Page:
The companies that do pay workers can get up to 40 percent of the money back in taxpayer-funded reimbursements, according to RT.

That not only puts companies that use prison labor at a distinct advantage against their competitors, but, according to Scott Paul, Executive Director of the Alliance for American Manufacturing, it means American workers lose out.

“It’s bad enough that our companies have to compete with exploited and forced labor in China,” Paul told the Nation. “They shouldn’t have to compete against prison labor here at home. The goal should be for other nations to aspire to the quality of life that Americans enjoy, not to discard our efforts through a downward competitive spiral.”

Companies like Chevron, Bank of America, AT&T, Starbucks and Walmart all take advantage of that so-called “competitive spiral.”

One of Walmart’s suppliers, Martori Farms, was the subject of an exposé by Truthout in which one female prisoner described her typical day working for the private company.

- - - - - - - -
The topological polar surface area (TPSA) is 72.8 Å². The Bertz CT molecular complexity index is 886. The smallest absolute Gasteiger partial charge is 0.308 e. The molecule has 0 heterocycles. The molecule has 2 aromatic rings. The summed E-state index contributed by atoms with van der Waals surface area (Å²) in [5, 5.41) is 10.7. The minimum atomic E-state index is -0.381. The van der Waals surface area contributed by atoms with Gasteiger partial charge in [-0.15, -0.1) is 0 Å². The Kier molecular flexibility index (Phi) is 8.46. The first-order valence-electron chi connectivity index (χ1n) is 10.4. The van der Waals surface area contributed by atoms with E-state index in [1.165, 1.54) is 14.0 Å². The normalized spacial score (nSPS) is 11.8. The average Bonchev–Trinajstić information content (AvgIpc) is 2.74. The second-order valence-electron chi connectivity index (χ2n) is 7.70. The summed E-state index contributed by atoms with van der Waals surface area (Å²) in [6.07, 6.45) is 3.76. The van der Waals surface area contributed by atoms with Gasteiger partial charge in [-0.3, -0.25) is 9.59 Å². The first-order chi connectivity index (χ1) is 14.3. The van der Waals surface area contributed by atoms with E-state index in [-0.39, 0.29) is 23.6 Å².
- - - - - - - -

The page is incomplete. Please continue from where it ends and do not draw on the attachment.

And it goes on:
Currently, we are forced to work in the blazing sun for eight hours. We run out of water several times a day. We ran out of sunscreen several times a week. They don’t check medical backgrounds or ages before they pull women for these jobs. Many of us cannot do it! If we stop working and sit on the bus or even just take an unauthorized break, we get a major ticket which takes away our ‘good time’.

In response, Joseph Oddo, Martori Farms’ human resource director, told the Guardian that the company is no longer using inmates because prisons are not always able to provide workers on call the way they need. Oddo also said that workers were provided enough water, but the prisoners didn’t sip it slowly enough.

In a press release on Walmart’s site, Ron McCormick, vice-president for produce, said, “our relationship with Martori Farms is an excellent example of the kind of collaboration we strive for with our suppliers.”